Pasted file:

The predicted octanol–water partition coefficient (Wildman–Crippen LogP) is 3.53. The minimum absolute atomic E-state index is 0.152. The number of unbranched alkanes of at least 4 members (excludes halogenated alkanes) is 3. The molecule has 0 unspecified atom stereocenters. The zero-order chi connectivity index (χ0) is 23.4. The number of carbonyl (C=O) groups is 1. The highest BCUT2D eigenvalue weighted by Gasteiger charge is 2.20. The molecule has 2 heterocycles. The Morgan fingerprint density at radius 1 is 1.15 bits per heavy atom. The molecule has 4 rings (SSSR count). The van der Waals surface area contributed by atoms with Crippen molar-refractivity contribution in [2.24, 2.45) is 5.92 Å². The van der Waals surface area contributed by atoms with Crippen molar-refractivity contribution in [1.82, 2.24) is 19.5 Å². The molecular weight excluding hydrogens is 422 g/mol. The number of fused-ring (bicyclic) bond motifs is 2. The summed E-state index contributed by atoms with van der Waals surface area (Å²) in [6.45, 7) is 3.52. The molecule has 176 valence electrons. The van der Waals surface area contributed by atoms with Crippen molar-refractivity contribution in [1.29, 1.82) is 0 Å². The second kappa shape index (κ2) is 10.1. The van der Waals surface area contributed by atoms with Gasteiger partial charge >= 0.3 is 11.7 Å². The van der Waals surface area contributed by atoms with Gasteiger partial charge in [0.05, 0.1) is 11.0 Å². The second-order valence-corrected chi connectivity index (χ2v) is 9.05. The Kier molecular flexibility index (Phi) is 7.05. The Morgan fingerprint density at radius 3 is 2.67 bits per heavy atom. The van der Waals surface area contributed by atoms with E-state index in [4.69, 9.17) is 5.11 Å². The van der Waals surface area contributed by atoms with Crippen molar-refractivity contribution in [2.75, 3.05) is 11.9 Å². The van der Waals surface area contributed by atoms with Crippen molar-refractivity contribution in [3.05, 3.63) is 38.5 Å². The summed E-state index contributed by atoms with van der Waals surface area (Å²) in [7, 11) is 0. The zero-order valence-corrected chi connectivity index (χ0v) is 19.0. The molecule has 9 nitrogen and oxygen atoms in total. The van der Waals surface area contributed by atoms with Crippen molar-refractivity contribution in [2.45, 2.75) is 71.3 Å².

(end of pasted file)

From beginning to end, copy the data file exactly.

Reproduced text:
The predicted octanol–water partition coefficient (Wildman–Crippen LogP) is 3.53. The minimum absolute atomic E-state index is 0.152. The number of unbranched alkanes of at least 4 members (excludes halogenated alkanes) is 3. The molecule has 0 unspecified atom stereocenters. The zero-order chi connectivity index (χ0) is 23.4. The number of carbonyl (C=O) groups is 1. The highest BCUT2D eigenvalue weighted by Gasteiger charge is 2.20. The molecule has 2 heterocycles. The Morgan fingerprint density at radius 1 is 1.15 bits per heavy atom. The molecule has 4 rings (SSSR count). The van der Waals surface area contributed by atoms with Crippen molar-refractivity contribution in [2.24, 2.45) is 5.92 Å². The van der Waals surface area contributed by atoms with Crippen molar-refractivity contribution in [1.82, 2.24) is 19.5 Å². The molecular weight excluding hydrogens is 422 g/mol. The number of fused-ring (bicyclic) bond motifs is 2. The summed E-state index contributed by atoms with van der Waals surface area (Å²) in [6.45, 7) is 3.52. The molecule has 176 valence electrons. The van der Waals surface area contributed by atoms with Crippen molar-refractivity contribution in [1.29, 1.82) is 0 Å². The second kappa shape index (κ2) is 10.1. The van der Waals surface area contributed by atoms with Gasteiger partial charge >= 0.3 is 11.7 Å². The van der Waals surface area contributed by atoms with Gasteiger partial charge in [0.05, 0.1) is 11.0 Å². The second-order valence-corrected chi connectivity index (χ2v) is 9.05. The Kier molecular flexibility index (Phi) is 7.05. The Morgan fingerprint density at radius 3 is 2.67 bits per heavy atom. The van der Waals surface area contributed by atoms with E-state index in [4.69, 9.17) is 5.11 Å². The van der Waals surface area contributed by atoms with Crippen molar-refractivity contribution in [2.75, 3.05) is 11.9 Å². The van der Waals surface area contributed by atoms with Crippen molar-refractivity contribution in [3.05, 3.63) is 38.5 Å². The summed E-state index contributed by atoms with van der Waals surface area (Å²) in [7, 11) is 0. The zero-order valence-corrected chi connectivity index (χ0v) is 19.0. The molecule has 9 nitrogen and oxygen atoms in total. The van der Waals surface area contributed by atoms with Crippen molar-refractivity contribution in [2.45, 2.75) is 71.3 Å².